Finn most likely to take over from Draghi, say economists

The Irish Times - Business - - BUSINESS NEWS - CLAIRE JONES in Frank­furt

Erkki Li­ika­nen, the for­mer Bank of Fin­land gov­er­nor, is the most likely – but not nec­es­sar­ily the best – can­di­date to suc­ceed Mario Draghi as pres­i­dent of the Euro­pean Cen­tral Bank, ac­cord­ing to a poll of economists.

Benoît Coeuré, one of the ex­ec­u­tive board mem­bers at the ECB, emerged in the Fi­nan­cial Times’s in­for­mal poll as the pre­ferred can­di­date to take over.

Mr Draghi is set to de­part at the end of Oc­to­ber af­ter a tu­mul­tuous eight years in charge, dur­ing which time he is widely cred­ited with staving off a col­lapse of the single cur­rency area.

The ECB’s lead­er­ship is one of the top jobs in Euro­pean pol­i­cy­mak­ing to be de­cided dur­ing 2019. Mr Draghi’s suc­ces­sor will have to de­cide how quickly to steer the euro zone out of an era of ul­tra-loose mone­tary pol­icy that has dom­i­nated the Ital­ian’s term.

Of the 24 economists polled by the Fi­nan­cial Times , Mr Coeuré was a favoured can­di­date named by seven re­spon­dents. How­ever, just one re­spon­dent thought Mr Coeuré most likely to be picked.

That com­pared with eight votes for Mr Li­ika­nen, whom three re­spon­dents said they would like him to get the job.

“My choice and my bet is Erkki Li­ika­nen,” said An­dre Sapir, a se­nior fel­low at Bruegel and a pro­fes­sor at the Free Uni­ver­sity of Brus­sels. “He com­bines his cen­tral bank ex­pe­ri­ence with im­pres­sive po­lit­i­cal ex­pe­ri­ence at home as min­is­ter of fi­nance and in the Euro­pean Com­mis­sion, where he had two man­dates as com­mis­sioner.”

Be­fore Mr Li­ika­nen left the Bank of Fin­land in the sum­mer, he was the long­est-serv­ing mem­ber on the ECB’s rate-setting gov­ern­ing coun­cil. He also played an im­por­tant role in re­shap­ing how banks are reg­u­lated af­ter the global fi­nan­cial cri­sis, head­ing a com­mis­sion that ad­vised Brus­sels on how to re­struc­ture the sec­tor.


François Villeroy de Gal­hau, Banque de France gov­er­nor, is also among the favourites to win the race, with six re­spon­dents say­ing he would be named as Mr Draghi’s suc­ces­sor.

Danae Kyr­i­akopoulou, chief econ­o­mist and head of re­search at the think tank Of­fi­cial Mone­tary and Fi­nan­cial In­sti­tu­tions Fo­rum, said Mr Coeuré, an­other French­man, would “make an ex­cel­lent choice” but would strug­gle to se­cure the nom­i­na­tion be­cause of le­gal rules that limit ex­ec­u­tive board mem­bers to one term of eight years.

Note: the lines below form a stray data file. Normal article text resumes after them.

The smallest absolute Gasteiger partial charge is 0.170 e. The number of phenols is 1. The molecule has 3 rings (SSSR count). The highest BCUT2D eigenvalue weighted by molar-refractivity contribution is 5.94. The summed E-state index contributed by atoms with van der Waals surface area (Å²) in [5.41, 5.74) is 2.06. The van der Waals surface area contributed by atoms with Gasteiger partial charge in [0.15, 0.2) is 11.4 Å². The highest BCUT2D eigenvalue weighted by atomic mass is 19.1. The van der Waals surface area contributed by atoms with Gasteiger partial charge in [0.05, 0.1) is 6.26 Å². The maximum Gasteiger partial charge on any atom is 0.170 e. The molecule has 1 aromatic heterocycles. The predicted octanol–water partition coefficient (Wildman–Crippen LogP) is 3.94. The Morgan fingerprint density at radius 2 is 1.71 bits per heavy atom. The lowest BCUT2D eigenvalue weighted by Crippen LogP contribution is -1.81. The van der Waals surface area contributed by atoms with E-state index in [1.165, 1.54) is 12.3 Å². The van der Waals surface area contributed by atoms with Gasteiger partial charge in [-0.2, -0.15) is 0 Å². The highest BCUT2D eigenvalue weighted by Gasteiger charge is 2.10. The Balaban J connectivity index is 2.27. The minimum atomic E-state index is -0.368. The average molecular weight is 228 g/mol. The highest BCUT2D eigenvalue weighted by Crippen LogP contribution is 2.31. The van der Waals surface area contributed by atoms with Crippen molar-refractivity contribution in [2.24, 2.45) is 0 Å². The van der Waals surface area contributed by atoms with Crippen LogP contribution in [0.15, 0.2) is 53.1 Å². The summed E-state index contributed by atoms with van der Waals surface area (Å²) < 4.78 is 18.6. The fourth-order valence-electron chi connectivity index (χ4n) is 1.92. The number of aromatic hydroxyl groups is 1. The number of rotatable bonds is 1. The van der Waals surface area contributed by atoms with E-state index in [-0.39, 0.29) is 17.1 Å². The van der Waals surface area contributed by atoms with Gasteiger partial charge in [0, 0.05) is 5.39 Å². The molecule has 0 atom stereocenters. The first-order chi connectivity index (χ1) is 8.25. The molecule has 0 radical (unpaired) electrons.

Mr Coeuré’s term is set to ex­pire around the turn of 2020. It is not clear whether an ECB pres­i­dent could win an­other eight-year man­date how­ever, and some con­sider an ex­cep­tion to the rule pos­si­ble.

Ken Wat­tret, chief Euro­pean econ­o­mist at IHS Markit, a re­search firm, de­scribed Mr Coeuré as “an ex­pe­ri­enced, su­per-smart con­ti­nu­ity can­di­date, lim­it­ing han­dover risk”.

Jens Wei­d­mann, the Bun­des­bank pres­i­dent and an early fron­trun­ner in the ECB lead­er­ship race, was only seen by three re­spon­dents as likely to suc­ceed Mr Draghi. The shift comes af­ter re­ports this year that Ger­man chan­cel­lor An­gela Merkel would pre­fer the Euro­pean Com­mis­sion pres­i­dency for the euro zone’s largest econ­omy and not the ECB job.

Mr Wei­d­mann is un­pop­u­lar in sev­eral other Euro­pean cap­i­tals, no­tably Paris, for his re­fusal to back a se­ries of mea­sures aimed at staving off a se­ri­ous bout of stag­na­tion in the euro zone. “Un­for­tu­nately, the politi­cians do not want Wei­d­mann as the next ECB pres­i­dent. Who­ever fol­lows Draghi will more or less con­tinue his poli­cies,” said Jo­erg Kramer, chief econ­o­mist at Com­merzbank.

Ger­many has never had a head of the ECB. Jean-Claude Trichet, a French­man, served an eight-year term be­fore Mr Draghi took charge.

Olli Rehn, Mr Li­ika­nen’s re­place­ment as Bank of Fin­land head and a for­mer vice-pres­i­dent of the Euro­pean Com­mis­sion, was named by five peo­ple as a lead­ing can­di­date.

Re­spon­dents did not ex­pect a re­place­ment for Mr Draghi to be an­nounced un­til af­ter the Euro­pean elec­tions in May. – Copy­right The Fi­nan­cial Times Lim­ited 2018

Erkki Li­ika­nen: for­mer Bank of Fin­land gov­er­nor

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